A CHRISTMANN IDIG GROSSES GEWACHS RIESLING 2012 MAGNUM
Jancis Robinson17.5 points
Michael Schmidt17 points
Light (Light)Full (Full)
Low Tannin (Low Tannin)Tannic (Tannic)
Sweet (Sweet)Dry (Dry)
Low Acidity (Low Acidity)High Acidity (High Acidity)
Critic Scores & reviews
Jancis Robinson MW17.5
"Certified biodynamic. Limestone and clay. Tension and raciness. Very nervy and exciting."
"If 2012’s Idig has turned out a little more powerful and spirity than some of its predecessors, it has nevertheless retained its idiosyncratic intrigue of herbal components and pronounced salty minerality. Full bodied, but in a muscular rather than flabby way, it still exhibits some attractive peachy expression, but seems reather low on acidity. (MS)"
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Germany is fully capable of producing some of the world's great white wines. One hundred years ago the demand for and thus prices commanded for the wines from the finest vineyards in Piesport, Morcobrunn and Rudesheim rivalled the best wines from Bordeaux. Largely due to the lack of government regulation into the quality of wine output, Germany over the past century became known for producing sweet sugar-water wines at cheap costs, flooding the world market. This has had a negative effect on the perception of German wines worldwide, but rest assured we only choose to stock German wines of high quality.
The Riesling grape with all its versatility is the main grape variety, and whilst many countries make Riesling, none can match the mouth-watering freshness and supreme delicacy achieved in a Mosel Kabinett from a top producer. Germany's dry Rieslings as a rule tend to be very graceful and elegant as compared to Rieslings from other countries, with an emphasis on finesse, not power. Standout producers such as Robert Weil make the headlines, but Donnhoff, JL Wolf, A Christmann and Dr Loosen are too worth seeking out.
Another most interesting contribution from Germany was Eiswine (ice wine), which until the 1970s was a freak of nature, though is now carefully managed. To produce Eiswine, parcels of vines are left out exposed to the frost, and although the production cost is astronomical they remain very popular. Robust Pinot Blancs and Pinot Gris are also produced in the whites and Pinot Noir, referred to as Spätburgunder is also grown.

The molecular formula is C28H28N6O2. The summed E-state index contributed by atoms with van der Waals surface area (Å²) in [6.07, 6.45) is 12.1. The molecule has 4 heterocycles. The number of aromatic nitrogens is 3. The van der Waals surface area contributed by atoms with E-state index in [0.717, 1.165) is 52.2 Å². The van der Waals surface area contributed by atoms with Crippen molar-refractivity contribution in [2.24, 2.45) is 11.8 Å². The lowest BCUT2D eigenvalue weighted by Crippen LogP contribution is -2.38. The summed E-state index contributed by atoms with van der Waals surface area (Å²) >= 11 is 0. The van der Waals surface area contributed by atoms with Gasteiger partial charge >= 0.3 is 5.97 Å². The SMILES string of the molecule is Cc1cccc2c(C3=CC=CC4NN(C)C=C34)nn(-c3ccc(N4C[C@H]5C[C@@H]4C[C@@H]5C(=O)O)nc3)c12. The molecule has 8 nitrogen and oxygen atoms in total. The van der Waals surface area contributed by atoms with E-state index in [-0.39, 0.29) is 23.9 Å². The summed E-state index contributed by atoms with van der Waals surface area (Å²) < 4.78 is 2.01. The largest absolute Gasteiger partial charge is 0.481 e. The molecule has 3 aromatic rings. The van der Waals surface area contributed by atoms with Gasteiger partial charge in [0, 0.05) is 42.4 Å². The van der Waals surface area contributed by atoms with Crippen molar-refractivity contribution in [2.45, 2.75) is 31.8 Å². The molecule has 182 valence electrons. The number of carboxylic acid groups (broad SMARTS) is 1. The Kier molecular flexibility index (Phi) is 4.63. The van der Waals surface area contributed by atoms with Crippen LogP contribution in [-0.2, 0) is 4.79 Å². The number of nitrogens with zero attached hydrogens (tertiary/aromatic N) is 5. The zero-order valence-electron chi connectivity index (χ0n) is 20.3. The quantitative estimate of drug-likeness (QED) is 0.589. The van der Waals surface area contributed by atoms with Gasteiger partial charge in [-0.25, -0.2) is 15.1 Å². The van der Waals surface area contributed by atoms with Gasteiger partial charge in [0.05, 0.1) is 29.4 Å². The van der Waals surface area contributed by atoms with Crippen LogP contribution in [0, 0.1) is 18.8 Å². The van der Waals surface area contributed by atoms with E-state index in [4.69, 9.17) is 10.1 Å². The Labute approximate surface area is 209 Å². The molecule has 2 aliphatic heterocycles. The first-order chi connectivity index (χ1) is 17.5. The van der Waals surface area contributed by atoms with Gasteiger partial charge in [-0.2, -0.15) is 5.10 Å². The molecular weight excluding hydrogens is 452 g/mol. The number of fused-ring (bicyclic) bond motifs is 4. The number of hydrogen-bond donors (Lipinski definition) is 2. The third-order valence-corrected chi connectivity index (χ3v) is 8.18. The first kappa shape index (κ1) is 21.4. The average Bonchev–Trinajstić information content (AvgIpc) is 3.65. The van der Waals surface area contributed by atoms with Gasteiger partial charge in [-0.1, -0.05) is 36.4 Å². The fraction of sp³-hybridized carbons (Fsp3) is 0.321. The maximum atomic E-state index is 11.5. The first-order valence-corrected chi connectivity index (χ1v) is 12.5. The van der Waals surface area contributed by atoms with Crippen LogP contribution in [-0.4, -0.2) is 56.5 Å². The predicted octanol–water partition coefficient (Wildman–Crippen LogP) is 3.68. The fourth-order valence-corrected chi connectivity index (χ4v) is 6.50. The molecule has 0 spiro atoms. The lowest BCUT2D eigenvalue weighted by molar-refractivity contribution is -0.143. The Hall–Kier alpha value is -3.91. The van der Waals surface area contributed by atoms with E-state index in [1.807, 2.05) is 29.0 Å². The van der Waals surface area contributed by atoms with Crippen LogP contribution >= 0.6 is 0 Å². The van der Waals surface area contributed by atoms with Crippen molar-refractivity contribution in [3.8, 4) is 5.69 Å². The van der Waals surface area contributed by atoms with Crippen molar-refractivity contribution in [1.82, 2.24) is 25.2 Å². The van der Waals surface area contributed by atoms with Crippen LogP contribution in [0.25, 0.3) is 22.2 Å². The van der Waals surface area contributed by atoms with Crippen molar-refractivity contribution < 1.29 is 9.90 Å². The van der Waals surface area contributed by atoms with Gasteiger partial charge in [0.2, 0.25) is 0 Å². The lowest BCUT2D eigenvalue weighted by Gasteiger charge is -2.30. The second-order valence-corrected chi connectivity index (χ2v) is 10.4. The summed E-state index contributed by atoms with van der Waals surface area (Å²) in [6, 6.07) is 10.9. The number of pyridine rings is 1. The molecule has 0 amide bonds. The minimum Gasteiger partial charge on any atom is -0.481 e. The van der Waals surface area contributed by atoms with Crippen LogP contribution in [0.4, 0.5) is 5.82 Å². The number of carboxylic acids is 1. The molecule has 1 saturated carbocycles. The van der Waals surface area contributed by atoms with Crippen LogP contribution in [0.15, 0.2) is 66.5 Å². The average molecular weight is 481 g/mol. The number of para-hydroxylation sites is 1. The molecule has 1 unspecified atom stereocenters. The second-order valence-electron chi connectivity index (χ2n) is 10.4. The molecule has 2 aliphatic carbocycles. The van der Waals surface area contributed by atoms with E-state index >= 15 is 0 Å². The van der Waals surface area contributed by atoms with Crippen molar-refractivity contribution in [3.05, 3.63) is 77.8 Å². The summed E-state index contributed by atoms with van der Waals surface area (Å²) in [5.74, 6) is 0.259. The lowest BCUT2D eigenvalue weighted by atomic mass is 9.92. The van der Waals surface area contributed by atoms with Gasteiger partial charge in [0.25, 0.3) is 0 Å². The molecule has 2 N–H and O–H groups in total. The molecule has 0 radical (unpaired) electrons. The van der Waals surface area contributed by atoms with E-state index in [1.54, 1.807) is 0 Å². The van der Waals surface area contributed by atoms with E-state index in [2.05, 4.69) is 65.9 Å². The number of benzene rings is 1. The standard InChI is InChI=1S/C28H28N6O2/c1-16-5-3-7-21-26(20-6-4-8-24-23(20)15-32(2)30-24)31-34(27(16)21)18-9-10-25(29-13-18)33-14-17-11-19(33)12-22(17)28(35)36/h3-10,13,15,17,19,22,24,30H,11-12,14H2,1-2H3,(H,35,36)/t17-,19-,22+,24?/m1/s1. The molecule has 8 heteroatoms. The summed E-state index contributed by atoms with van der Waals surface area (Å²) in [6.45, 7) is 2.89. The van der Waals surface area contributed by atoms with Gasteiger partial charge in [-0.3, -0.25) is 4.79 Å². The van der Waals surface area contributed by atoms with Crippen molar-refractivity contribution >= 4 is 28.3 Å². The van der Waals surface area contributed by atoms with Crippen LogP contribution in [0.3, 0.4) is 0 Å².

The climate in Germany is, for the most part, cool, the exception being in the Pfalz and in Baden. As a result, vineyards are carefully selected with good sunlight exposure a must. For example along the banks of the Mosel River, vines are only planted on one side, as there isn't enough sunlight exposure to ripen grapes on the north-facing side.
Key regions include Mosel and Nahe where extraordinary Rieslings are produced.
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About the brand A. Christmann
Biodynamic producer, Steffen Christmann is the current president of the VDP and his biodynamically produced wines are truly terroir-focused, clean and immense. A. Christmann’s history dates back to 1845 when Prof. Dr. Ludwig Häusser, professor of history at Heidelberg University and a member of the Vorparliament of the Pauluskirche together with his cousin Johann Martin, founded a small winery in Gimmeldingen as a hobby. During the next generation, winegrowing grew to become their main profession. In 1894 Eduard Christmann married Henriette Häusser, the granddaughter of the founder. Today the estate bears the name of her son Arnold, and Steffen runs it as seventh-generation custodian.